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Opinion

EDITORIAL - Now it’s syringe shortage

The Philippine Star
EDITORIAL - Now itâs syringe shortage

There were long lines at inoculation centers yesterday, the final day of the special National Vaccination Day. The three-day program to ramp up inoculation against COVID-19 included minors from ages 12 to 17. Boosters and third doses were also available for health frontliners, seniors and persons who are immune compromised.

Buoyed by the high turnout, vaccine czar Carlito Galvez proposed the extension of the program until this Friday. The government, however, is leaving it up to local government units to decide if they want to extend their program. The national government is instead eyeing another three-day “Bayanihan Bakunahan” on Dec. 15 to 17.

From 15 million jabs targeted for the Nov. 29 to Dec. 1 vaccination drive, the government was forced to prune the number to nine million. The reason, apart from logistics problems, is the shortage of needed supplies particularly syringes for the Pfizer/BioNTech vaccine.

Despite the ramping up of vaccine production by the pharmaceutical companies, there still aren’t enough COVID jabs especially in developing and low-income countries. The problem has been compounded by the lack of syringes. In the Philippines, even as the government began the vaccine rollout this year, certain quarters had already pointed out the lack of syringes needed for the jabs.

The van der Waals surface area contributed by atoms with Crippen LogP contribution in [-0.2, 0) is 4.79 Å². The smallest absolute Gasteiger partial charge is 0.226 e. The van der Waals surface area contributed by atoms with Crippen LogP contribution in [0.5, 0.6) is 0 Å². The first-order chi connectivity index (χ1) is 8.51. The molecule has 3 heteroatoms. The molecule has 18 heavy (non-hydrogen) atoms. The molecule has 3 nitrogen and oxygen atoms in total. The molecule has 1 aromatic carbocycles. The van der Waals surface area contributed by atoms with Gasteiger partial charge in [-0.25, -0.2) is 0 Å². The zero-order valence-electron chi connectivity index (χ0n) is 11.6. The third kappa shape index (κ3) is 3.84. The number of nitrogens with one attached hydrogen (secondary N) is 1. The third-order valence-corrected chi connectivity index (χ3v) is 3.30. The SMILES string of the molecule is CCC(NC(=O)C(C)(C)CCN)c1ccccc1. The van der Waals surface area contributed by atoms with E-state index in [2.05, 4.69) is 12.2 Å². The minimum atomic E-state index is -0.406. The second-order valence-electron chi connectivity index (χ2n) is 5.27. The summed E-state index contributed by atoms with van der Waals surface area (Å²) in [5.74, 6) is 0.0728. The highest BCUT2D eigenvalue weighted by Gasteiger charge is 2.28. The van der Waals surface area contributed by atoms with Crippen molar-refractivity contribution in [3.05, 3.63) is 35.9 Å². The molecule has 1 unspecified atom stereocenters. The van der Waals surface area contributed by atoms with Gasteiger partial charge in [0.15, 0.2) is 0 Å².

Only the Pfizer and Moderna vaccines have been given emergency use approval by the country’s Food and Drug Administration for use on children. The Pfizer jab in particular requires a new auto-disposable syringe, which locks automatically so it cannot be used again.The government is coursing its procurement of syringes for the jabs through the United Nations Children’s Fund.

UNICEF had estimated last October that there would be a global shortfall of up to 2.2 billion auto-disposable syringes, with the shortage to be most acute in lower and middle income countries. The lack of syringes is raising the prospect of waste if the vaccines expire.

The international community put together the COVAX Facility to improve global access to COVID vaccines. With more vaccines being produced, the world will have to deal with the syringe shortage. An official of the WHO in Africa had warned that the scarcity of syringes “could paralyze progress” in the vaccination drive. The Bayanihan Bakunahan illustrates the problem.

COVID-19 VACCINE
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